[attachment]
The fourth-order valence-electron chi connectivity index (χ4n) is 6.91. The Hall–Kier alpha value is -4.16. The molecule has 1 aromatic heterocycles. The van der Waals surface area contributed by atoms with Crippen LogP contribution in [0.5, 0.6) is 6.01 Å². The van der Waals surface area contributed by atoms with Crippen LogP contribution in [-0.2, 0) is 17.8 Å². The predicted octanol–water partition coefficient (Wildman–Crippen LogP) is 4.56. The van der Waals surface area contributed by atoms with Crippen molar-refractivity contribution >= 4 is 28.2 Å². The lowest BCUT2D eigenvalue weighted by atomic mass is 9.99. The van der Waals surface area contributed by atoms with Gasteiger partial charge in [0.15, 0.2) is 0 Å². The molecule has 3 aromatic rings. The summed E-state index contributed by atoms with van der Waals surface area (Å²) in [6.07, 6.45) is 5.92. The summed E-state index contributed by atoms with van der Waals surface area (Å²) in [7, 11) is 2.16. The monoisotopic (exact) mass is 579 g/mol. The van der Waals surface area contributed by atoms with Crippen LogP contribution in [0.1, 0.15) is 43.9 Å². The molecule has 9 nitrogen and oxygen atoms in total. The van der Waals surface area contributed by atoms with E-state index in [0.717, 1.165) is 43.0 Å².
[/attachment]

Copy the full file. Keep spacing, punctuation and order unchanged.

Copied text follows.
The fourth-order valence-electron chi connectivity index (χ4n) is 6.91. The Hall–Kier alpha value is -4.16. The molecule has 1 aromatic heterocycles. The van der Waals surface area contributed by atoms with Crippen LogP contribution in [0.5, 0.6) is 6.01 Å². The van der Waals surface area contributed by atoms with Crippen LogP contribution in [-0.2, 0) is 17.8 Å². The predicted octanol–water partition coefficient (Wildman–Crippen LogP) is 4.56. The van der Waals surface area contributed by atoms with Crippen molar-refractivity contribution >= 4 is 28.2 Å². The lowest BCUT2D eigenvalue weighted by atomic mass is 9.99. The van der Waals surface area contributed by atoms with Gasteiger partial charge in [0.15, 0.2) is 0 Å². The molecule has 3 aromatic rings. The summed E-state index contributed by atoms with van der Waals surface area (Å²) in [6.07, 6.45) is 5.92. The summed E-state index contributed by atoms with van der Waals surface area (Å²) in [7, 11) is 2.16. The monoisotopic (exact) mass is 579 g/mol. The van der Waals surface area contributed by atoms with Crippen LogP contribution in [0.1, 0.15) is 43.9 Å². The molecule has 9 nitrogen and oxygen atoms in total. The van der Waals surface area contributed by atoms with E-state index in [0.717, 1.165) is 43.0 Å².